The Cape Flats is a living nightmare with a body count on the rise day by day. The last thing needed right now, is for someone to swoop in with a misguided saviour complex and gaslight black bodies into telling their stories, only for those stories to be retold in a manner that makes it extremely apparent that A) The writer is very far removed from the subject matter both mentally and physically, and B) She had no right to tell that story. 

The reality is that, in South Africa, as much as black bodies are trying to move back to unity, black consciousness and overall equality, boundaries still exist. Boundaries which talk to the identities caused by separatism and the different stories held by these identities. 

The Cape Flats reality is a painful one. It is the reality of living in constant fear. It is the reality of violence caused by a much larger set of systemic principles designed to have black people kill each other. To be the root of our own turmoil. Hijacking those experiences and telling it through a different lens essentially strips away the agency of the ones who live it. It diminishes their lived experiences to the point where they become caricatures in someone else’s story. Plot points, sage one-liners, juicy material and nothing more.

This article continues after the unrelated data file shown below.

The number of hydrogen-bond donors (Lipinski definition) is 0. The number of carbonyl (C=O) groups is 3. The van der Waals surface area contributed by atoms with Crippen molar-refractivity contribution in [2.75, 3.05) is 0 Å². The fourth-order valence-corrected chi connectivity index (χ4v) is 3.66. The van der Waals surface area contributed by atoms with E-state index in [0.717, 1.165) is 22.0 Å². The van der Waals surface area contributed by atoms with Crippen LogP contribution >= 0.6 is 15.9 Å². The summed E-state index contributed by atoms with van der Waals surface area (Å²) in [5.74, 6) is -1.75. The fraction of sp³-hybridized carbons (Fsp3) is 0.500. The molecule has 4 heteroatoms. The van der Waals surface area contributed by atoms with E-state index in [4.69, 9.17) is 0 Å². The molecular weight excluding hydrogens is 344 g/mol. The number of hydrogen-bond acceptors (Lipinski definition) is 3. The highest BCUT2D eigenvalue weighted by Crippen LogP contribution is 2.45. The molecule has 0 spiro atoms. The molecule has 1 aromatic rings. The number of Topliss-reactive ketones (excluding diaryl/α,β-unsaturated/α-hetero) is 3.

The most disturbing part is that colonisers did the same thing for centuries. History is and always will be written by the victors. The stories of the most ancient peoples were written by colonisers who interpreted their lived experiences for themselves and chose to weigh in something they could not possibly know the truth about. The evil at the root of all this is narcissism. 

To Haji…

Talking about how you have to leave the sunshine and privilege of Seapoint to slum it in the Cape Flats is not something you were asked to do. Stay in “the shadow of Table Mountain” then and, by all means, tell your own story. Don’t gaslight people into sharing their lives with you in the hopes of raising awareness only for you to bastardise it and paint yourself as a saviour. As should have been expected, your story was taken as inflammatory and its garnered backlash that you, unfathomably, did not expect. You reacted by being a textbook narcissist and allowing a young woman who lives this painful reality every single day to be bullied by a man who felt that he needed to come to your needless defence. You allowed Charne to be bullied on your watch. You watched as this man relentlessly tried to take her agency from her and you encouraged it with retweet upon retweet.

The bottom line is that you penning your piece came from a place of selfishness. You get paid to pen these pieces, do you not? It came from a place of narcissism and intentional gaslighting. You paraded a people’s pain and made a puppet of the woman you interviewed. Instead of saving yourself the effort of nit-picking on Twitter and issuing weak apologies for the ONLY passage YOU deemed to be triggering, why did you not just use your not-inconsiderable resources to empower people from the Cape Flats to tell their own story? The fact that you didn’t rather denotes a lack of comprehension, and to be honest, caring in general.